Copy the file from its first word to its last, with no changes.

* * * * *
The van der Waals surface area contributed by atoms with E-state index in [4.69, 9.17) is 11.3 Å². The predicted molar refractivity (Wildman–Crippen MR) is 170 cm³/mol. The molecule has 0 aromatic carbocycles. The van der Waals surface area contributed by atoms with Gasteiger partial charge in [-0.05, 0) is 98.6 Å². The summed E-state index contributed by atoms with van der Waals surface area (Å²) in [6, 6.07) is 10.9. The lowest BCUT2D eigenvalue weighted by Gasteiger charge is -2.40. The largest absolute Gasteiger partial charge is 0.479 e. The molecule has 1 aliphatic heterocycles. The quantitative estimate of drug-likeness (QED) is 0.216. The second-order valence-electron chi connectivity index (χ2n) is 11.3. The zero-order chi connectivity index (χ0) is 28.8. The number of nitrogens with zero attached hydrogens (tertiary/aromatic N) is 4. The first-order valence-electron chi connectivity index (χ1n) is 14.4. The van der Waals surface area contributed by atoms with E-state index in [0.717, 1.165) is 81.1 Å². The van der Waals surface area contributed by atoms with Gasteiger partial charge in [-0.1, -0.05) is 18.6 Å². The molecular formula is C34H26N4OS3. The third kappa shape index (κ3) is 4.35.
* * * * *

The van der Waals surface area contributed by atoms with E-state index in [4.69, 9.17) is 11.3 Å². The predicted molar refractivity (Wildman–Crippen MR) is 170 cm³/mol. The molecule has 0 aromatic carbocycles. The van der Waals surface area contributed by atoms with Gasteiger partial charge in [-0.05, 0) is 98.6 Å². The summed E-state index contributed by atoms with van der Waals surface area (Å²) in [6, 6.07) is 10.9. The lowest BCUT2D eigenvalue weighted by Gasteiger charge is -2.40. The largest absolute Gasteiger partial charge is 0.479 e. The molecule has 1 aliphatic heterocycles. The quantitative estimate of drug-likeness (QED) is 0.216. The second-order valence-electron chi connectivity index (χ2n) is 11.3. The zero-order chi connectivity index (χ0) is 28.8. The number of nitrogens with zero attached hydrogens (tertiary/aromatic N) is 4. The first-order valence-electron chi connectivity index (χ1n) is 14.4. The van der Waals surface area contributed by atoms with E-state index in [0.717, 1.165) is 81.1 Å². The van der Waals surface area contributed by atoms with Gasteiger partial charge in [-0.1, -0.05) is 18.6 Å². The molecular formula is C34H26N4OS3. The third kappa shape index (κ3) is 4.35.